17 September 2020
The COVID-19 lockdown has seen a decline in the use of commercial premises and tenants either unable to pay their rent or requesting rent free periods or time to pay. Among the resulting cost of lost rent or cashflow for landlords there is an additional cost to manage – VAT.
If an invoice has been raised to the tenant the VAT charged must be accounted for. Ironically, while the tenant may not be able to pay the rent charge, they may well recover the VAT, leaving them in a better position than the landlord.
There are steps to mitigate this cost:
- if the tenant can recover the VAT charge, ask them to make payment of the VAT even if they cannot make payment of the principal sum
- if there is an ongoing lease, you can normally issue a request for payment rather than a tax invoice – then issue the tax invoice on settlement. This allows you to defer the tax point and account for VAT when you have received the funds
- if you have issued a tax invoice then you must account for the VAT charged. If this is unpaid after six months you can normally claim bad debt relief of this VAT. The recipient of the charge must also adjust any recovery made at that time. You must follow the record keeping requirements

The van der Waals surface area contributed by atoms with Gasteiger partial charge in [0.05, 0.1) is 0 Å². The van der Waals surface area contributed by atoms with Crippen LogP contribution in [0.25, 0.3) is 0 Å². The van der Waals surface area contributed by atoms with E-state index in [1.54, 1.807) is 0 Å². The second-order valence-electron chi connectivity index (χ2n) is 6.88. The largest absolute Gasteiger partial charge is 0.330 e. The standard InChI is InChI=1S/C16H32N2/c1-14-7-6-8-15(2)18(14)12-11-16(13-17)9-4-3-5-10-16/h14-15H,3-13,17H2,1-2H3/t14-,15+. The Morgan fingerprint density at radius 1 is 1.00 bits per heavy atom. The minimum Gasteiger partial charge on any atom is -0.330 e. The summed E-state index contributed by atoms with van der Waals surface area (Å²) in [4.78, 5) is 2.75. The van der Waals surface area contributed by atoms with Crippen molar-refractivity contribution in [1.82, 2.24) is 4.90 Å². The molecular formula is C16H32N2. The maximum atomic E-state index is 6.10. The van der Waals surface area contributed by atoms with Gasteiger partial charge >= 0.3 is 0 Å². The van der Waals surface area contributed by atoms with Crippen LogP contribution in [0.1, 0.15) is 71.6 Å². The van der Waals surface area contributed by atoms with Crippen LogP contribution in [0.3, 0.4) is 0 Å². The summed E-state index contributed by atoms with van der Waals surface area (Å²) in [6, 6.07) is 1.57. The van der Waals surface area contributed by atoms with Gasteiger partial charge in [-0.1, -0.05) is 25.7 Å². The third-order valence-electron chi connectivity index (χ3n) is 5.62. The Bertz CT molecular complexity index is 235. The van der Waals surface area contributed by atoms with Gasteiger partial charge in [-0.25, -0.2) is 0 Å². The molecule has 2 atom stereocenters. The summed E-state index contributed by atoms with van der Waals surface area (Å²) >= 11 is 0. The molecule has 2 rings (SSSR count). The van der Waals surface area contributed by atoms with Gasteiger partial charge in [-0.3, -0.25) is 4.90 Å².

- if you cannot make payment to HMRC of VAT due then look to make a time to pay agreement with them.
You cannot merely issue a credit note if the tenant has refused to pay. You can only do so If there has been a mistake or genuine overcharge.
If you agree to a rent free period this normally has no VAT consequences provided the tenant does not provide any consideration for taking the lease. If you renegotiate a lease, you may need to take advice as variations can have VAT consequences that are often overlooked. Some of these issues are set out in a Revenue & Customs Brief 11 (2020).
If you would like to discuss any of the above, please feel free to get in touch with me or, alternatively, contact your usual UHY adviser who will be pleased to help.